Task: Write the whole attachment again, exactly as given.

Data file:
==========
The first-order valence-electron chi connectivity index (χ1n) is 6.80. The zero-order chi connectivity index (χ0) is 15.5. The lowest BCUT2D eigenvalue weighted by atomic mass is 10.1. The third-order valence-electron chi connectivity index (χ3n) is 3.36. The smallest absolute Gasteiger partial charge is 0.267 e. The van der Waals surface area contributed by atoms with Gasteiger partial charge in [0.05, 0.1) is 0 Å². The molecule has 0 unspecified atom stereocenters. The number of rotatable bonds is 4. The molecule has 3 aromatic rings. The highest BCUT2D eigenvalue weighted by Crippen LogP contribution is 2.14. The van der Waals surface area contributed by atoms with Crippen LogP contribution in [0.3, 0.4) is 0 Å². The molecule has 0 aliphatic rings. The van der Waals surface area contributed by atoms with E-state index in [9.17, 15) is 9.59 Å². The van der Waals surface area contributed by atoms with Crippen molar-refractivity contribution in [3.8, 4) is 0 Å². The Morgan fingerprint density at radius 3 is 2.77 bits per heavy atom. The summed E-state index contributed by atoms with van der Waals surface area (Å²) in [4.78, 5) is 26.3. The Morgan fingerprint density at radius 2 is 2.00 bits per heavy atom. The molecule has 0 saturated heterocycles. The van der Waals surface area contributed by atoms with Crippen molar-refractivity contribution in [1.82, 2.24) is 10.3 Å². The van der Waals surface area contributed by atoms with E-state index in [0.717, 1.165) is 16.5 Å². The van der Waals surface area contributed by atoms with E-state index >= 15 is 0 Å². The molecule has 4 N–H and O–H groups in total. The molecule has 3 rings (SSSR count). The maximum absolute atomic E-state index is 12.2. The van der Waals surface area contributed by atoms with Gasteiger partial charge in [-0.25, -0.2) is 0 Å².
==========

The first-order valence-electron chi connectivity index (χ1n) is 6.80. The zero-order chi connectivity index (χ0) is 15.5. The lowest BCUT2D eigenvalue weighted by atomic mass is 10.1. The third-order valence-electron chi connectivity index (χ3n) is 3.36. The smallest absolute Gasteiger partial charge is 0.267 e. The van der Waals surface area contributed by atoms with Gasteiger partial charge in [0.05, 0.1) is 0 Å². The molecule has 0 unspecified atom stereocenters. The number of rotatable bonds is 4. The molecule has 3 aromatic rings. The highest BCUT2D eigenvalue weighted by Crippen LogP contribution is 2.14. The van der Waals surface area contributed by atoms with Crippen LogP contribution in [0.3, 0.4) is 0 Å². The molecule has 0 aliphatic rings. The van der Waals surface area contributed by atoms with E-state index in [9.17, 15) is 9.59 Å². The van der Waals surface area contributed by atoms with Crippen molar-refractivity contribution in [3.8, 4) is 0 Å². The Morgan fingerprint density at radius 3 is 2.77 bits per heavy atom. The summed E-state index contributed by atoms with van der Waals surface area (Å²) in [4.78, 5) is 26.3. The Morgan fingerprint density at radius 2 is 2.00 bits per heavy atom. The molecule has 0 saturated heterocycles. The van der Waals surface area contributed by atoms with Crippen molar-refractivity contribution in [1.82, 2.24) is 10.3 Å². The van der Waals surface area contributed by atoms with E-state index in [0.717, 1.165) is 16.5 Å². The van der Waals surface area contributed by atoms with E-state index >= 15 is 0 Å². The molecule has 4 N–H and O–H groups in total. The molecule has 3 rings (SSSR count). The maximum absolute atomic E-state index is 12.2. The van der Waals surface area contributed by atoms with Gasteiger partial charge in [-0.25, -0.2) is 0 Å².